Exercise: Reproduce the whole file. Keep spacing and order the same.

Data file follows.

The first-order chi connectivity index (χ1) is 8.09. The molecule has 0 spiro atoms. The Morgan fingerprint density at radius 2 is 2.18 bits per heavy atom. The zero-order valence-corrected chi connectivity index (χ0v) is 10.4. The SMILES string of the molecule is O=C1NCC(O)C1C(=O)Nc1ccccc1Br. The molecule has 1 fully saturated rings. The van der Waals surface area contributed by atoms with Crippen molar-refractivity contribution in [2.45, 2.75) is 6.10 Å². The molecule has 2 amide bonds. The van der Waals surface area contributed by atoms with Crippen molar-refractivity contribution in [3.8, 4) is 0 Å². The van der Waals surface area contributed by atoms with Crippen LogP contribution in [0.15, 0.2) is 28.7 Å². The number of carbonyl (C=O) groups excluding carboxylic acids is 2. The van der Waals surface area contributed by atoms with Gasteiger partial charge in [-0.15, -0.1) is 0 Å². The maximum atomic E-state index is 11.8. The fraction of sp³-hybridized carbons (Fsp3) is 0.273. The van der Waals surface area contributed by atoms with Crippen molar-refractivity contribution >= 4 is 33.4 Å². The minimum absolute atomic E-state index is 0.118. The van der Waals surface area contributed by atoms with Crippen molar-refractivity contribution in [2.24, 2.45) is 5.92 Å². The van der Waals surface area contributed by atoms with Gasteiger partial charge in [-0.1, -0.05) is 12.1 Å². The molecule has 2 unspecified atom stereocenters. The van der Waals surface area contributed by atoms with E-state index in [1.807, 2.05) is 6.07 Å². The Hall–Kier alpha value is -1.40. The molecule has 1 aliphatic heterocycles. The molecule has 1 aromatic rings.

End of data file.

The first-order chi connectivity index (χ1) is 8.09. The molecule has 0 spiro atoms. The Morgan fingerprint density at radius 2 is 2.18 bits per heavy atom. The zero-order valence-corrected chi connectivity index (χ0v) is 10.4. The SMILES string of the molecule is O=C1NCC(O)C1C(=O)Nc1ccccc1Br. The molecule has 1 fully saturated rings. The van der Waals surface area contributed by atoms with Crippen molar-refractivity contribution in [2.45, 2.75) is 6.10 Å². The molecule has 2 amide bonds. The van der Waals surface area contributed by atoms with Crippen molar-refractivity contribution in [3.8, 4) is 0 Å². The van der Waals surface area contributed by atoms with Crippen LogP contribution in [0.15, 0.2) is 28.7 Å². The number of carbonyl (C=O) groups excluding carboxylic acids is 2. The van der Waals surface area contributed by atoms with Gasteiger partial charge in [-0.15, -0.1) is 0 Å². The maximum atomic E-state index is 11.8. The fraction of sp³-hybridized carbons (Fsp3) is 0.273. The van der Waals surface area contributed by atoms with Crippen molar-refractivity contribution >= 4 is 33.4 Å². The minimum absolute atomic E-state index is 0.118. The van der Waals surface area contributed by atoms with Crippen molar-refractivity contribution in [2.24, 2.45) is 5.92 Å². The van der Waals surface area contributed by atoms with Gasteiger partial charge in [-0.1, -0.05) is 12.1 Å². The molecule has 2 unspecified atom stereocenters. The van der Waals surface area contributed by atoms with E-state index in [1.807, 2.05) is 6.07 Å². The Hall–Kier alpha value is -1.40. The molecule has 1 aliphatic heterocycles. The molecule has 1 aromatic rings.